Astronomers think that our own Star, the Sun, was born long ago in an open cluster inhabited by its long-since-lost fiery sister stars. In fact, almost all stars are born in groups. Most stars, like our own Sun in its infancy, form in benign environments, that are relatively peaceful--small clusters that rapidly fall apart, with their individual members going their own stellar ways. Others, alas, are doomed to inhabit older, dense clusters, where sister-stars bump into each other and jostle one another for precious space--while stormy stellar winds and powerful radiation, tearing through the space between stars, strip planet-birthing material from sister stars.prada handbags sale
Globular clusters are so named because their constituent stars are closely packed together into a symmetrical, almost spherical shape. These spherical clusters are the largest and most massive of all stellar clusters. Several globular clusters in our Milky Way are visible to the unaided eye as blurry patches of light, but sufficient attention was paid to them only after the telescope was invented. The first record of a globular cluster, located in the constellation Sagittarius, dates back to 1665--and it was ultimately named Messier 22, or M22. The second globular was spotted by the English astronomer and mathematician Edmond Halley in 1677. Studies of globulars have proven valuable because they have greatly aided astronomers in their understanding of our Milky Way Galaxy. In 1917, as a result of observations of the distributions and distances of globular clusters, the American astronomer Harlow Shapley, then of the Mount Wilson Observatory in California, was able to determine that the Milky Way's center is located in the Sagittarius region.低息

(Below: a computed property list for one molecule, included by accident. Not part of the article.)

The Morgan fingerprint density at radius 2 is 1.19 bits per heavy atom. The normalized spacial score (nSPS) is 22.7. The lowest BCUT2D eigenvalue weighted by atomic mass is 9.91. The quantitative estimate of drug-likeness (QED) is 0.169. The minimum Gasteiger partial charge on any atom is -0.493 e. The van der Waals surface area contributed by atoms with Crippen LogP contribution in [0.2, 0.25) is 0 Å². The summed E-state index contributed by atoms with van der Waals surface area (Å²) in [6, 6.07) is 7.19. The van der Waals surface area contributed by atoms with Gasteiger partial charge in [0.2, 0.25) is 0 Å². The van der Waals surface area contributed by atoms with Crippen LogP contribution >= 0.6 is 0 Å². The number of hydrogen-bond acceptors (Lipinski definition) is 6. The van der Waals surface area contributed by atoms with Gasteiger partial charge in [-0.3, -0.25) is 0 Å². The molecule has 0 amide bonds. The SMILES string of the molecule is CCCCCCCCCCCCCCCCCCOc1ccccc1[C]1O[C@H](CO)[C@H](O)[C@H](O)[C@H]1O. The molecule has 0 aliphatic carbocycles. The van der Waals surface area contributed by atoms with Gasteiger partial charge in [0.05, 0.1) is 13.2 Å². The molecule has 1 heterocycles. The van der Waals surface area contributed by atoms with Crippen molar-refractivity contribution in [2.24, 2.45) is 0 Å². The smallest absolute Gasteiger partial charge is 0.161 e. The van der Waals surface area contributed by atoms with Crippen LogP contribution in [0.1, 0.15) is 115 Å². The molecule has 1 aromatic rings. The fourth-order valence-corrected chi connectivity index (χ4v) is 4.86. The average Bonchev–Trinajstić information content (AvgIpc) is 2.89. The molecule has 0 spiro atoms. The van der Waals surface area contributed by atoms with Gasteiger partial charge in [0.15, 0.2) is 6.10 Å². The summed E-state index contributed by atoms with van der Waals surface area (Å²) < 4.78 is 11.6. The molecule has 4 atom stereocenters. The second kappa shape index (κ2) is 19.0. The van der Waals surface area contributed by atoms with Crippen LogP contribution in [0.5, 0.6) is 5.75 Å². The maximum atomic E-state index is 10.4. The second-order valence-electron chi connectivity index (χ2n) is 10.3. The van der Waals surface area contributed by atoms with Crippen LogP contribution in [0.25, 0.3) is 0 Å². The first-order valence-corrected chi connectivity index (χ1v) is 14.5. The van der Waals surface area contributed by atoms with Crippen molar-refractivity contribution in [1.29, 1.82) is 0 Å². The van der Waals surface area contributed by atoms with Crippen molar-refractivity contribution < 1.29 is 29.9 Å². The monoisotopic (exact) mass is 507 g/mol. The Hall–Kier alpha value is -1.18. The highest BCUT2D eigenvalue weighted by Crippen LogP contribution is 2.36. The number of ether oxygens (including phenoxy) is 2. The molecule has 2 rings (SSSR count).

Messier 15--or M15, for short--was discovered in 1746 by Jean-Dominique Maraldi, and it was listed in Charles Messier's detailed catalogue of comet-like bodies in 1764.
M15 is approximately 33,600 light-years from our Solar System, and it is about 175 light-years in diameter. At approximately 12 billion years of age, it is certainly one of the oldest globular clusters bouncing around in our Galaxy. With a total luminosity of about 360,000 times that of our Sun, M15 is easily one of the most densely packed globular clusters in our Milky Way. Its heart--or core--has experienced core collapse, which is a form of contraction, and it has a central density cusp inhabited by a vast number of brilliant stars that circle around it.
This remarkable, mysterious, starlit bauble in the sky, is home to more than 100,000 fiery stars, and is also notable for harboring about 112 variable stars (a large number for this particular class of stars), and pulsars, including one double neutron star system.Finally, is to leave